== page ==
Brownfields All Appropriate Inquiries– Statutory Language
The Small Business Liability Relief and Revitalization Act (the Brownfields Amendments) clarifies CERCLA liability provisions for certain landowners and potential property owners. The Brownfields Amendments provide liability protections for certain property owners, if the property owners comply with specific provisions outlined in the statute, including conducting all appropriate inquiries into present and past uses of the property and the potential presence of environmental contamination on the property.
All Appropriate Inquiries Statutory Language from the Small Business Liability Relief and Revitalization Act
(101)(35) (B) REASON TO KNOW —
(i) ALL APPROPRIATE INQUIRIES — To establish that the defendant had no reason to know of the matter described in subparagraph (A)(i), the defendant must demonstrate to a court that —
(I) on or before the date on which the defendant acquired the facility, the defendant carried out all appropriate inquiries, as provided in clauses (ii) and (iv), into the previous ownership and uses of the facility in accordance with generally accepted good commercial and customary standards and practices; and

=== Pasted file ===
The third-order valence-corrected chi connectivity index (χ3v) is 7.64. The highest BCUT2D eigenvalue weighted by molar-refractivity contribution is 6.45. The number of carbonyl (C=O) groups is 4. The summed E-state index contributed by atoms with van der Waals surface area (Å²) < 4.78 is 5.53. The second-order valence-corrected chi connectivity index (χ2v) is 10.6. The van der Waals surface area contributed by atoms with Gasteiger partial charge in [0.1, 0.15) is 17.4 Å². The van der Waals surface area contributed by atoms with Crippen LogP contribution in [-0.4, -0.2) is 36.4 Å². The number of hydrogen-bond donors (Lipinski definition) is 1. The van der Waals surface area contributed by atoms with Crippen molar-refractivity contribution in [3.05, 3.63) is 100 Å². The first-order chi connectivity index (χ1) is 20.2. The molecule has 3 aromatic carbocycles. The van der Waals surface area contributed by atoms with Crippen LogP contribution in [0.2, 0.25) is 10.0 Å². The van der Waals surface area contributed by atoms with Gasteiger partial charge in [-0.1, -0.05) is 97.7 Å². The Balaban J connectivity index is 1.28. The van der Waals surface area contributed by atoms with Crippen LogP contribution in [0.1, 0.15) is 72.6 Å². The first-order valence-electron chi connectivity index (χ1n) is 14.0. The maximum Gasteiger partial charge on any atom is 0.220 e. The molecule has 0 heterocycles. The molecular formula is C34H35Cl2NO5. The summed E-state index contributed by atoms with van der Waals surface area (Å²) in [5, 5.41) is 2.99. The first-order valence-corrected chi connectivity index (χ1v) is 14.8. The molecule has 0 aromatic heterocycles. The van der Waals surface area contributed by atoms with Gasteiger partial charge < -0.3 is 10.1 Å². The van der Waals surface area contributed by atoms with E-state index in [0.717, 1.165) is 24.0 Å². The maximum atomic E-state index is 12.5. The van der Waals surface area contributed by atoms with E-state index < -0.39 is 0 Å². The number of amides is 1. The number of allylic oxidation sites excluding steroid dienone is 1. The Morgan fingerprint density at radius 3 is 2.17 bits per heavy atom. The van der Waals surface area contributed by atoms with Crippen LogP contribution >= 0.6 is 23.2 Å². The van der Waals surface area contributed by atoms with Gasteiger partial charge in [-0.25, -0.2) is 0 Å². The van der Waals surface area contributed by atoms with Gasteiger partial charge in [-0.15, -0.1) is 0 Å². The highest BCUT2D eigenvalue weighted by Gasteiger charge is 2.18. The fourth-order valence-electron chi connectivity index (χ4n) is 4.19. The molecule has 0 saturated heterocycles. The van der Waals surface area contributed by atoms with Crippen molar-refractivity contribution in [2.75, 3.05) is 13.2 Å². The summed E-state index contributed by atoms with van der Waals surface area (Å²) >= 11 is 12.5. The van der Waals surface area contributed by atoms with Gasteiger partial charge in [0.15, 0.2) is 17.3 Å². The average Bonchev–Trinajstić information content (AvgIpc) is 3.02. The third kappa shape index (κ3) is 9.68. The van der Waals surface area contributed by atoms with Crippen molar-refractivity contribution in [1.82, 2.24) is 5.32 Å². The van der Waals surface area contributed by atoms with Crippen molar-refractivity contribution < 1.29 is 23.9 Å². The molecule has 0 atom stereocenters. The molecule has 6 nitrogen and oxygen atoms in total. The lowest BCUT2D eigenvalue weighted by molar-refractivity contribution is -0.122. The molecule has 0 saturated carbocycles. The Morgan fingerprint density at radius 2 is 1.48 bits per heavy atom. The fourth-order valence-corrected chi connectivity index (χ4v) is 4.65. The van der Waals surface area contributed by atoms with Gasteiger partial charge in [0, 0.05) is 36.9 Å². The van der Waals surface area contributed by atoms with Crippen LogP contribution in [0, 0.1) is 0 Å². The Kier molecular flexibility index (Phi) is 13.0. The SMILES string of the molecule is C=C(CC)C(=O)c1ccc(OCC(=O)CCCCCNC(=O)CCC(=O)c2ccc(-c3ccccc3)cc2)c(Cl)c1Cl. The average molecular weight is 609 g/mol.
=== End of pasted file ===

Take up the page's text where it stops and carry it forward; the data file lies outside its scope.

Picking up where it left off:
(II) the defendant took reasonable steps to —
(aa) stop any continuing release;
(bb) prevent any threatened future release; and
(cc) prevent or limit any human, environmental, or natural resource exposure to any previously released hazardous substance.
(ii) STANDARDS AND PRACTICES — Not later than 2 years after the date of enactment of the Brownfields Revitalization and Environmental Restoration Act of 2001, the Administrator shall by regulation establish standards and practices for the purpose of satisfying the requirement to carry out all appropriate inquiries under clause (i).
(iii) CRITERIA — In promulgating regulations that establish the standards and practices referred to in clause (ii), the Administrator shall include each of the following:
(I) The results of an inquiry by an environmental professional.
(II) Interviews with past and present owners, operators, and occupants of the facility for the purpose of gathering information regarding the potential for contamination at the facility.
(III) Reviews of historical sources, such as chain of title documents, aerial photographs, building department records, and land use records, to determine previous uses and occupancies of the real property since the property was first developed.
(IV) Searches for recorded environmental cleanup liens against the facility that are filed under Federal, State, or local law.
(V) Reviews of Federal, State, and local government records, waste disposal records, underground storage tank records, and hazardous waste handling, generation, treatment, disposal, and spill records, concerning contamination at or near the facility.
(VI) Visual inspections of the facility and of adjoining properties.
(VII) Specialized knowledge or experience on the part of the defendant.
(VIII) The relationship of the purchase price to the value of the property, if the property was not contaminated.
(IX) Commonly known or reasonably ascertainable information about the property.
(X) The degree of obviousness of the presence or likely presence of contamination at the property, and the ability to detect the contamination by appropriate investigation.